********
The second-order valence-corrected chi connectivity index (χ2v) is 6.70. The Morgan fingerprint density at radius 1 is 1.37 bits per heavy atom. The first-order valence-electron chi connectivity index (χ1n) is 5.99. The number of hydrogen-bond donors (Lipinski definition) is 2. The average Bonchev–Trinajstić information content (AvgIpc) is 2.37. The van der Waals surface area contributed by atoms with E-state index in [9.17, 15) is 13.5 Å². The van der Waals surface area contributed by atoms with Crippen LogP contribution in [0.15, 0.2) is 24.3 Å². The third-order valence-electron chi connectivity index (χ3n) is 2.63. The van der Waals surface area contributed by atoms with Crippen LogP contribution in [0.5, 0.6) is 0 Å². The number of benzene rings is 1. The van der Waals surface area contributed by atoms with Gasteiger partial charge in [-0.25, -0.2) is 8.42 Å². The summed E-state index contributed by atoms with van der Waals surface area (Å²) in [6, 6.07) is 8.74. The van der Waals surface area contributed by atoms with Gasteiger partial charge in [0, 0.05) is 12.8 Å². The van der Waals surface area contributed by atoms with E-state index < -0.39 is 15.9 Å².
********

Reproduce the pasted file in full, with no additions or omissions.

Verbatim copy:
The second-order valence-corrected chi connectivity index (χ2v) is 6.70. The Morgan fingerprint density at radius 1 is 1.37 bits per heavy atom. The first-order valence-electron chi connectivity index (χ1n) is 5.99. The number of hydrogen-bond donors (Lipinski definition) is 2. The average Bonchev–Trinajstić information content (AvgIpc) is 2.37. The van der Waals surface area contributed by atoms with E-state index in [9.17, 15) is 13.5 Å². The van der Waals surface area contributed by atoms with Crippen LogP contribution in [0.15, 0.2) is 24.3 Å². The third-order valence-electron chi connectivity index (χ3n) is 2.63. The van der Waals surface area contributed by atoms with Crippen LogP contribution in [0.5, 0.6) is 0 Å². The number of benzene rings is 1. The van der Waals surface area contributed by atoms with Gasteiger partial charge in [-0.25, -0.2) is 8.42 Å². The summed E-state index contributed by atoms with van der Waals surface area (Å²) in [6, 6.07) is 8.74. The van der Waals surface area contributed by atoms with Gasteiger partial charge in [0, 0.05) is 12.8 Å². The van der Waals surface area contributed by atoms with E-state index < -0.39 is 15.9 Å².